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Prince George’s County government officials and educators recently celebrated the first group of students to graduate from Youth CareerConnect, a $7 million U.S. Department of Labor grant enrichment initiative designed to boost college and career readiness across the country.

County Executive Rushern Baker congratulated Bladensburg High School and Fairmount Heights High School students for successfully completing job training on healthcare and information technology during the youth organization’s Senior Celebration at Prince George’s County Community College on May 11. “This is one of many steps that we’re doing to move Prince George’s County forward,” Baker said. “One of the things that we tried to do with this administration is really to tie our education system with our executive and to use all of our resources.”

Program Director Yolanda Tully said 2,500 students from Bladensburg, Fairmont Heights, and Potomac High School will participate in the program over the next four years. She hopes the program will make sure students graduate, make sure students receive support through tutoring and mentorship, and make sure students get college credit and job skills before graduating high school.

Through the program students participated in financial literacy training, test preparation and employer interview preparation, and many worked at Doctors Community Hospital in Lanham-Seabrook, Maryland to get hand-on training in the medical field. The program will also provide training in homeland security and cyber security.

“All of our partners that come together provide support and not only help those students get those skills but to help them successfully get through high school,” Tully said. “They (students) are leaving high school with not just the skills in those fields, but certifications, as well.”

Bowie State University, Lockheed Martin, and Prince George’s County Community College are among several program partners who helped students build academic and work skills. Teaming with outside professionals has been one of the biggest strengths of the program, according to Torrie Walker, Fairmount Heights High School principal.

“The program just has a lot of benefits to exposure that normally students would not receive,” she said. “We had so many students to participate in internships last summer. We also had students to attend a Bowie State summer program.”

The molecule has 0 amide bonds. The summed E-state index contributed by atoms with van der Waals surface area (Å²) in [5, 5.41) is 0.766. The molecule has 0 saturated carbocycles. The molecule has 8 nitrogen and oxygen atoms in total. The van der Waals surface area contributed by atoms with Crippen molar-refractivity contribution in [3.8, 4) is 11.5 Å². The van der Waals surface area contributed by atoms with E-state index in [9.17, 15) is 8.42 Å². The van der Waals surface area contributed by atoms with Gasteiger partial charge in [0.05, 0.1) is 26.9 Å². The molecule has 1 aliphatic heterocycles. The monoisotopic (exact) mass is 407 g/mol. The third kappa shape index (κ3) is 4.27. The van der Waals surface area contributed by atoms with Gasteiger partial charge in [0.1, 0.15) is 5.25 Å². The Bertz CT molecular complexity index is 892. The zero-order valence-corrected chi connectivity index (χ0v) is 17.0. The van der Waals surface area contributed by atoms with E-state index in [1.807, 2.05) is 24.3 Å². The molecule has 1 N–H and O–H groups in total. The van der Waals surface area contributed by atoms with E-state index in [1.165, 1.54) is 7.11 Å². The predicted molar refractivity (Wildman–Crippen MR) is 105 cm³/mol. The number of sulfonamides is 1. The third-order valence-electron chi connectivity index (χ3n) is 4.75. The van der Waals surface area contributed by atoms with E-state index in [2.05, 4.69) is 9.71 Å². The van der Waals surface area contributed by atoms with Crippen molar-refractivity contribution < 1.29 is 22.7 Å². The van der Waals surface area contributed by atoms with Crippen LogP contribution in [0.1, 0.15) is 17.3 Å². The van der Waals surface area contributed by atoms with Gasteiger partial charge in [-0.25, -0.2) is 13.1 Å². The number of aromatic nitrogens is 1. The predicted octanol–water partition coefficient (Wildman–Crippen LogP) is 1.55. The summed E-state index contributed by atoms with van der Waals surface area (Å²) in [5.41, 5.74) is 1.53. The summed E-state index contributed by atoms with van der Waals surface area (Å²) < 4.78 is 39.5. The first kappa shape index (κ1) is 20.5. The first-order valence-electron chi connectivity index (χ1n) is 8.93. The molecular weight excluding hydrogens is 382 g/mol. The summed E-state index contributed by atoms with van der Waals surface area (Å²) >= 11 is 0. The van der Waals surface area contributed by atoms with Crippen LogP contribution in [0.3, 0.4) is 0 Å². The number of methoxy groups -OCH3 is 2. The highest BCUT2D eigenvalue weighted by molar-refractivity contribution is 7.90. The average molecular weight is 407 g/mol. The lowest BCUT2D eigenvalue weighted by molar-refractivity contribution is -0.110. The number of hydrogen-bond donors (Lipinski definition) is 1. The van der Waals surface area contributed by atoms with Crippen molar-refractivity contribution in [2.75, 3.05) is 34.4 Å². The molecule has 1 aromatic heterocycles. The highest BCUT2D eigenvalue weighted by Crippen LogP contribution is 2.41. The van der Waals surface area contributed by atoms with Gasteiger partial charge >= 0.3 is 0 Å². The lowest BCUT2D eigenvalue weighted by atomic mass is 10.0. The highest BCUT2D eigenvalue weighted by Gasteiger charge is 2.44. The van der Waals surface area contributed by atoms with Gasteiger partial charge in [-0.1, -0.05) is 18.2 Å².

Walker also boasts of more than 200 Fairmount Heights students receiving qualifying accuplacer scores that allow them to take high school classes for half the day and Prince George’s County Community College classes for the second half of their day, paying only for books. About 65 students have taken advantage of the program, with at least one student almost set to earn an associate’s degree.

“Dual enrollment has definitely been a benefit when you can begin college early,” Walker said.

According to the Maryland Department of education, more than 95 percent of Bladensburg students completed the requirements needed to receive a diploma. Each graduating senior, who participated in the program, has also been accepted into college in the fall, with one joining the U.S. Army. “Through the Bladensburg YCC program, I was able to have a lot of internships,” said Keyri Bonilla, a senior from Bladensburg. “We all have skills to be able to excel in any field we want to go into.” He said he will be a pre-medicine major at the University of Maryland College Park as a Gates Millennium Scholarship recipient.

The program employed 63 Prince George’s County Public School students for six weeks last year and will nearly triple that number this year with 163 working students.  “You’re going to a get a chance to really enhance your skills so you can get into science and medicine,” Prince George’s County Economic Development Corporation President and CEO Jim Coleman told the students during the program’s opening ceremony. “ are well on their way to transforming the world. We’re looking right at the next Bill Gates, the next Barrack Obamas, the next Michelle Obamas and the next Rushern Bakers.”